The power station construction sector requires stronger and stronger cranes. With the latest generation of nuclear power plants in particular, the lifting of extremely heavy unit items is an essential.
Added to this is the fact that pre-assembled modules increasingly require lifting as complete units, which again drives the unit weights upwards. In refineries, too, there is a growing demand for industrial columns to be set up which weigh 1500t and reach 100m in length. And larger and larger cranes are also needed for the preliminary assembly of offshore steel structures such as oil platforms.
With the LR 13000, which is currently under test at Liebherr-Werk Ehingen GmbH, Liebherr is extending the range of crawler cranes - onwards and upwards. The new flagship unit, with a maximum lifting capacity of 3000t at 12m outreach, ushers in a whole new dimension in size for crawler cranes of conventional design.
The new 3000t crawler crane provides a maximum system length of 246m, which is achieved in the configuration of a 120m main boom and 126m luffing fly jib, resulting in a maximum hook height of 240m.
The new LR 13000 from Liebherr is the only crawler crane in this size class which can work without derrick ballast. This is achieved by an extremely powerful slewing ring, developed and manufactured by Liebherr themselves. This slewing ring is capable of transferring high torque, by contrast with the solutions from other manufacturers with ringer systems on the crawler travel gear.
In order to achieve the best possible lifting capacities without derrick ballast, the standard slew superstructure ballast is raised from 400t to 750t. This means that the crane can be used universally in the part-load range when the maximum lifting capacities are not called for on a particular site, and it also makes handling a great deal easier.
Against the background of the enormous size and capacity of the new 3000-tonner, coming up with a concept for the transport of the crane components which would be practical and rational was a major consideration. This conceptual challenge meant that no single component weighs more than 70t. The new LR 13000 in operational order tips the scales at 3500t, which includes 400t of superstructure ballast and 1500t of derrick ballast.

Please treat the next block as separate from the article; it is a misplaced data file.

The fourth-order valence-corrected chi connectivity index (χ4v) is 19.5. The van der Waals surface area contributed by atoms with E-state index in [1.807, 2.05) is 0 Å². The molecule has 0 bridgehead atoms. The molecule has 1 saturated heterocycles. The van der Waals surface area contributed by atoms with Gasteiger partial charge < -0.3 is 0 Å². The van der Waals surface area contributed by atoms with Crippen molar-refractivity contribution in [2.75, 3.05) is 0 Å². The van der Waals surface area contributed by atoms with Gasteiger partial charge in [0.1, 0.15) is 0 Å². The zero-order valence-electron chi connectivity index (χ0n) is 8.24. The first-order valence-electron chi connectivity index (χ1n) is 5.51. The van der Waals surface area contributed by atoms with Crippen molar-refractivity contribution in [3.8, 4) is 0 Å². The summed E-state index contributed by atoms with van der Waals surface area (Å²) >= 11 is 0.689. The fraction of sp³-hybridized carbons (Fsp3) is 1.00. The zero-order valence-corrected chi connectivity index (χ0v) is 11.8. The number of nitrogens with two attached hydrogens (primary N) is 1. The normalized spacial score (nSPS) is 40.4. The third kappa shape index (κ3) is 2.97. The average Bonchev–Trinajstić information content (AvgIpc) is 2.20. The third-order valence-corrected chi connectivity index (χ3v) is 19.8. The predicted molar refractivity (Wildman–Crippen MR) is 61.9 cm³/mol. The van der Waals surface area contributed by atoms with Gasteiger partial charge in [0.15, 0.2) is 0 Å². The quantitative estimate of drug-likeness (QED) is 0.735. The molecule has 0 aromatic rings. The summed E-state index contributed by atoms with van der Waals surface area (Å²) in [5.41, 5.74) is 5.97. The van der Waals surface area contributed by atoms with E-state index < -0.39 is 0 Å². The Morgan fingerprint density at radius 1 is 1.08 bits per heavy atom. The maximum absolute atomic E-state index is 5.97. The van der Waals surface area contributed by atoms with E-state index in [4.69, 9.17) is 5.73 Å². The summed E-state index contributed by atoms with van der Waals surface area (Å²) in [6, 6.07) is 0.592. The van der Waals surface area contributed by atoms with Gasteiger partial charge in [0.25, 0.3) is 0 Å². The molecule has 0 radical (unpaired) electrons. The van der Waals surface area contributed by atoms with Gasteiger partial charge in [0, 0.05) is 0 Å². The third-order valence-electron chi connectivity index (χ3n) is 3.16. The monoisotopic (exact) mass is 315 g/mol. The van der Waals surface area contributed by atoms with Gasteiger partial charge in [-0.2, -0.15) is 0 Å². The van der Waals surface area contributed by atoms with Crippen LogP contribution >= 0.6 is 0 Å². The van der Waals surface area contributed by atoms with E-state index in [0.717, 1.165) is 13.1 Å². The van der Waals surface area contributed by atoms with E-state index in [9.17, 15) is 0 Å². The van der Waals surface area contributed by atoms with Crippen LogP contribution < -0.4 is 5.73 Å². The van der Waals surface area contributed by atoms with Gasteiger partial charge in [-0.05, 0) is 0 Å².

Most of the components are transported with a height of 3.6 m and 4 m in width. A crawler carrier is over 3.5m high, 20m long, and weights about 210t. The track, weighing 82t, is taken off, and when dismantled can be economically transported in containers. The 128t of the track carrier is divided in half, and travels on two low-loaders. The slewing ring, 4.5m wide, is transported in a diagonal position, in order not to exceed a width of 4m. The ballast slabs, weighing 25t, are made of reinforced concrete for reasons of costs. They have exactly the dimensions of a 20-foot container and can be loaded with a spreader.
And when it came to the boom design, economical transport logistics were again a key issue. This meant, for example, that for transport the intermediate elements of the luffing fly jib are pushed into the intermediate elements of the main boom with the aid of rollers.
The drive for the LR 13000 makes use of two Liebherr V8 diesel engines, producing a total power rating of 1000kW/1360hp. These are designed in a redundant format in order to increase crane availability still further.
The cables have some impressive dimensions too. 52mm thick, a total length on each hoisting winch of about 2000m, and a line pull of 62t. To guarantee maximum operational reliability and ensure easy maintenance, all the winches are driven by several independent motors on an internal gearing of the cable drum. This means that the crane can continue working even if a drive unit breaks down, and the unit can be replaced rapidly and easily.
The hook block weighs 111t and is 9.7m high, for lifting up to 3000t. It is of modular design and consists of a maximum of two hooks and six pulley sets, with five pulleys each. It can be configured easily for different operational purposes.
The LR 13000 has a large number of ladders, platforms, and catwalks, with all appropriate guardrails, provided for best possible safe access during the assembly and operation of the crane.
Enter √ at www.engineerlive.com/ipe
Wolfgang Beringer is with Liebherr-Werk Ehingen GmbH, Ehingen, Germany. www.Liebherr.com